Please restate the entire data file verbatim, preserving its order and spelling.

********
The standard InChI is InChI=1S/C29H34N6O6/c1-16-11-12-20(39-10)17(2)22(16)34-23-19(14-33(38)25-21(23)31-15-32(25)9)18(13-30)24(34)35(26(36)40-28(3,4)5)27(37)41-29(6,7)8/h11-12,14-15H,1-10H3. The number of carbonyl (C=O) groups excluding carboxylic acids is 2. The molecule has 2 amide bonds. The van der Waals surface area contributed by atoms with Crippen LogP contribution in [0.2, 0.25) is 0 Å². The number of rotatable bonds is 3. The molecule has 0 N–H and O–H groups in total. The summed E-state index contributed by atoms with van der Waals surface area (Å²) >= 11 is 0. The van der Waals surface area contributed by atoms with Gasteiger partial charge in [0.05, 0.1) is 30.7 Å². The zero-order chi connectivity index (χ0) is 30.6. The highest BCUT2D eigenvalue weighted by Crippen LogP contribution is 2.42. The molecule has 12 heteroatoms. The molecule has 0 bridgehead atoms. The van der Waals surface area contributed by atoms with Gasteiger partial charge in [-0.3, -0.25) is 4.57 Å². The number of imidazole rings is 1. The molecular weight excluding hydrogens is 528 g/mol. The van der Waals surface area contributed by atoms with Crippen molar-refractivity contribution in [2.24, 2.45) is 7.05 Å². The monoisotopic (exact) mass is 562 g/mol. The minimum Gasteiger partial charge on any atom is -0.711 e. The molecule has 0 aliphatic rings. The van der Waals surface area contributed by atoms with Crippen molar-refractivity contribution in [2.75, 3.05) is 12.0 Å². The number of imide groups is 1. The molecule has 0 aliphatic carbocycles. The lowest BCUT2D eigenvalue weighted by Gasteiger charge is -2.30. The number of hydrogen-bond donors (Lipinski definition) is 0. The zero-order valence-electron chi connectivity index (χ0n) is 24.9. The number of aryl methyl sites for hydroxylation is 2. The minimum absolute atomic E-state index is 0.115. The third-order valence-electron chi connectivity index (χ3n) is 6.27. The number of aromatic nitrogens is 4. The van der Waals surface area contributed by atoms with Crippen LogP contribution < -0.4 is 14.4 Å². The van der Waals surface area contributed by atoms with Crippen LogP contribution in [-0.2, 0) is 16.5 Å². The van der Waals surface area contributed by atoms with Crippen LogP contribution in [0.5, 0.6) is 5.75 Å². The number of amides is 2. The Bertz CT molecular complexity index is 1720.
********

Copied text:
The standard InChI is InChI=1S/C29H34N6O6/c1-16-11-12-20(39-10)17(2)22(16)34-23-19(14-33(38)25-21(23)31-15-32(25)9)18(13-30)24(34)35(26(36)40-28(3,4)5)27(37)41-29(6,7)8/h11-12,14-15H,1-10H3. The number of carbonyl (C=O) groups excluding carboxylic acids is 2. The molecule has 2 amide bonds. The van der Waals surface area contributed by atoms with Crippen LogP contribution in [0.2, 0.25) is 0 Å². The number of rotatable bonds is 3. The molecule has 0 N–H and O–H groups in total. The summed E-state index contributed by atoms with van der Waals surface area (Å²) >= 11 is 0. The van der Waals surface area contributed by atoms with Gasteiger partial charge in [0.05, 0.1) is 30.7 Å². The zero-order chi connectivity index (χ0) is 30.6. The highest BCUT2D eigenvalue weighted by Crippen LogP contribution is 2.42. The molecule has 12 heteroatoms. The molecule has 0 bridgehead atoms. The van der Waals surface area contributed by atoms with Gasteiger partial charge in [-0.3, -0.25) is 4.57 Å². The number of imidazole rings is 1. The molecular weight excluding hydrogens is 528 g/mol. The van der Waals surface area contributed by atoms with Crippen molar-refractivity contribution in [2.24, 2.45) is 7.05 Å². The monoisotopic (exact) mass is 562 g/mol. The minimum Gasteiger partial charge on any atom is -0.711 e. The molecule has 0 aliphatic rings. The van der Waals surface area contributed by atoms with Crippen molar-refractivity contribution in [2.75, 3.05) is 12.0 Å². The number of imide groups is 1. The molecule has 0 aliphatic carbocycles. The lowest BCUT2D eigenvalue weighted by Gasteiger charge is -2.30. The number of hydrogen-bond donors (Lipinski definition) is 0. The zero-order valence-electron chi connectivity index (χ0n) is 24.9. The number of aryl methyl sites for hydroxylation is 2. The minimum absolute atomic E-state index is 0.115. The third-order valence-electron chi connectivity index (χ3n) is 6.27. The number of aromatic nitrogens is 4. The van der Waals surface area contributed by atoms with Crippen LogP contribution < -0.4 is 14.4 Å². The van der Waals surface area contributed by atoms with Crippen LogP contribution in [-0.2, 0) is 16.5 Å². The van der Waals surface area contributed by atoms with Crippen LogP contribution in [0.5, 0.6) is 5.75 Å². The number of amides is 2. The Bertz CT molecular complexity index is 1720.